So it seems that I ought to first travel back in time and plant evidence that there was a famine, then travel back even further and make sure the famine does not occur. That seems odd. For, you might think, it cannot be reasonable to manipulate evidence in this way: after all, either the famine happened or it didn’t; either I prevented it, or I didn’t, and no amount of manipulating the historical records can change that. So how can it be rational to manipulate those records, in order to make it rational to try to prevent the famine? Yet it seems that the more reason I have to think that evidence of the famine is misleading, the more reason I have to travel back in time to try and prevent the famine.
In fact, I think that what holds for the past also holds for the future. If I already know what I will do in the future – say, tomorrow – (by having already decided, or by being told by a prophet or a super computer) then I cannot deliberate about what to do. Of course, I typically don’t know what I will do tomorrow (other than by first deliberating about it) whereas I might know what I did do last year. So my ignorance is not symmetrical. I typically know a lot more about my past actions than my future ones. That means in general it will be rational for me to deliberate about what to do in the future, but not what to do in the past. But that’s not a difference in kind, it’s just a difference in degree: in how much each of us knows about the future compared to the past.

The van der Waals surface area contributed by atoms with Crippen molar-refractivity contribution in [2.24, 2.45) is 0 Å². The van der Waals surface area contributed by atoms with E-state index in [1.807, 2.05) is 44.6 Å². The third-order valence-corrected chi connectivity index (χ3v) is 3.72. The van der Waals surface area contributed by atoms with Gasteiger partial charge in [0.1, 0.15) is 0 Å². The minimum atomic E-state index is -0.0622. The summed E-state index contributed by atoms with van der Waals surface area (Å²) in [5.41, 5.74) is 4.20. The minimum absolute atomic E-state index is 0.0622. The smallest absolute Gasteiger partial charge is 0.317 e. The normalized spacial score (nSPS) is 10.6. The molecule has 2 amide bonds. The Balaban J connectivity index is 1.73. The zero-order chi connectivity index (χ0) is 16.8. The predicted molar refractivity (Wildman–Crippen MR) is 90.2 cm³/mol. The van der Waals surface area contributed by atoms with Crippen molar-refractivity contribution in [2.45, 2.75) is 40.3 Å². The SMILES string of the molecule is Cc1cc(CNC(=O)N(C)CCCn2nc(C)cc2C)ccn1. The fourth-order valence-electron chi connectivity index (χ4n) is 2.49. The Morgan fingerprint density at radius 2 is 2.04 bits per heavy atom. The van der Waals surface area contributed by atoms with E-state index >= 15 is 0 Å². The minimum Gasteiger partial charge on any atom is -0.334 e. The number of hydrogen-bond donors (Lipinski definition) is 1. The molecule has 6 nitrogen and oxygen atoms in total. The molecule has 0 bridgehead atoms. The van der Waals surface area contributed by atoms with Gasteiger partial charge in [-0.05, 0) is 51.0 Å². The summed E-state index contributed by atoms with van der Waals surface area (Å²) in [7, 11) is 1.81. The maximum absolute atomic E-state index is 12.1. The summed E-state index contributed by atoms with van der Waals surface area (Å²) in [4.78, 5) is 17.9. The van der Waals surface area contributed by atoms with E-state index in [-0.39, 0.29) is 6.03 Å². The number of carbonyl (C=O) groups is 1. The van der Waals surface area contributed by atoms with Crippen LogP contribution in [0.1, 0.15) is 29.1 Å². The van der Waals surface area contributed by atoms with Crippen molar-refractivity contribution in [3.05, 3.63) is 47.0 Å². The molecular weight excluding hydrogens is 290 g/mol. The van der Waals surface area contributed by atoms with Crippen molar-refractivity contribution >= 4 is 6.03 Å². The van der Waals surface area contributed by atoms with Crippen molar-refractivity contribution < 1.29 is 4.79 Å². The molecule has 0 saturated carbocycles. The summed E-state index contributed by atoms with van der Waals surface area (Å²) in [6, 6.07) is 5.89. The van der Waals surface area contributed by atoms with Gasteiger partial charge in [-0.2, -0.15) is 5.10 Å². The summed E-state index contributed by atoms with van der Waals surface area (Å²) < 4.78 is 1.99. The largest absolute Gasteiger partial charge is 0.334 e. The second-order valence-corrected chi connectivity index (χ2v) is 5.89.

If I have excellent evidence that tomorrow I will rob a bank, then the more certain I become that that is what will happen, the less it will make sense to deliberate about whether or not to rob the bank. If my evidence comes from future newspapers, a computer prediction, a reliable oracle, or some such, then if I am able to travel into the future, it seems reasonable for me to try to create false evidence that I rob a bank. For that can explain why the newspapers, computer predictions, and oracles, all tell me that I will rob a bank. After all, if I know there is false evidence, because I planted it, then this undermines my certainty that I will rob a bank, and seems to make it rational for me to deliberate about whether to rob a bank, in the very same way that planting false evidence that there was a past famine seems to make it rational for me to deliberate about whether to try and prevent the famine.